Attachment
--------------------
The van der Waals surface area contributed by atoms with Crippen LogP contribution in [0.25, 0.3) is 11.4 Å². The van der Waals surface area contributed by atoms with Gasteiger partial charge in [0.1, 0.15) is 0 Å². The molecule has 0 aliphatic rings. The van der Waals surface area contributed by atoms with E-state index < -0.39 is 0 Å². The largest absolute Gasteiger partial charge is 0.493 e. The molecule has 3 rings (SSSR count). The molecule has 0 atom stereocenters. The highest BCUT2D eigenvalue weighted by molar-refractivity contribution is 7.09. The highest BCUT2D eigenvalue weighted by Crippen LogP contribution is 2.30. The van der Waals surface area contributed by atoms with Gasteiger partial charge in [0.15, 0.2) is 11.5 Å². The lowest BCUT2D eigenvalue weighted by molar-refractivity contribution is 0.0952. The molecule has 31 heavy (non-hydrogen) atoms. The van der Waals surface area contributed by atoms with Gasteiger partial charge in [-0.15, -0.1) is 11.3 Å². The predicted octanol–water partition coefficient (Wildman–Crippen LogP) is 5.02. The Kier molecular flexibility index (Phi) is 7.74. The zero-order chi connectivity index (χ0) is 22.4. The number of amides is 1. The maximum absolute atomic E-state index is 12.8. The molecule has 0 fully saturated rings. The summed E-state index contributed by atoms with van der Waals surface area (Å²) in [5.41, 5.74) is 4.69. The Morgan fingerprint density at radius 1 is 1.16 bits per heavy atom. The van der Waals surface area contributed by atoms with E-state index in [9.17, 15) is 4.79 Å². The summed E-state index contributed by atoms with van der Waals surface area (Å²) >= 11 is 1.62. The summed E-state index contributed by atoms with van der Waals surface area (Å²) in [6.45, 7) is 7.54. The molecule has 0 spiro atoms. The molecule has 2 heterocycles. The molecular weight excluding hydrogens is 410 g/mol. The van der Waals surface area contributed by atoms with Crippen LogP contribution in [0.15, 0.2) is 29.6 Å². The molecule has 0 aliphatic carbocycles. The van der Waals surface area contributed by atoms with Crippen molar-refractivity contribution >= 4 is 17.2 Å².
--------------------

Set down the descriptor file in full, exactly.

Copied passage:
The van der Waals surface area contributed by atoms with Crippen LogP contribution in [0.25, 0.3) is 11.4 Å². The van der Waals surface area contributed by atoms with Gasteiger partial charge in [0.1, 0.15) is 0 Å². The molecule has 0 aliphatic rings. The van der Waals surface area contributed by atoms with E-state index < -0.39 is 0 Å². The largest absolute Gasteiger partial charge is 0.493 e. The molecule has 3 rings (SSSR count). The molecule has 0 atom stereocenters. The highest BCUT2D eigenvalue weighted by molar-refractivity contribution is 7.09. The highest BCUT2D eigenvalue weighted by Crippen LogP contribution is 2.30. The van der Waals surface area contributed by atoms with Gasteiger partial charge in [0.15, 0.2) is 11.5 Å². The lowest BCUT2D eigenvalue weighted by molar-refractivity contribution is 0.0952. The molecule has 31 heavy (non-hydrogen) atoms. The van der Waals surface area contributed by atoms with Gasteiger partial charge in [-0.15, -0.1) is 11.3 Å². The predicted octanol–water partition coefficient (Wildman–Crippen LogP) is 5.02. The Kier molecular flexibility index (Phi) is 7.74. The zero-order chi connectivity index (χ0) is 22.4. The number of amides is 1. The maximum absolute atomic E-state index is 12.8. The molecule has 0 fully saturated rings. The summed E-state index contributed by atoms with van der Waals surface area (Å²) in [5.41, 5.74) is 4.69. The Morgan fingerprint density at radius 1 is 1.16 bits per heavy atom. The van der Waals surface area contributed by atoms with E-state index in [9.17, 15) is 4.79 Å². The summed E-state index contributed by atoms with van der Waals surface area (Å²) >= 11 is 1.62. The summed E-state index contributed by atoms with van der Waals surface area (Å²) in [6.45, 7) is 7.54. The molecule has 0 spiro atoms. The molecule has 2 heterocycles. The molecular weight excluding hydrogens is 410 g/mol. The van der Waals surface area contributed by atoms with Crippen LogP contribution in [0.15, 0.2) is 29.6 Å². The molecule has 0 aliphatic carbocycles. The van der Waals surface area contributed by atoms with Crippen molar-refractivity contribution >= 4 is 17.2 Å².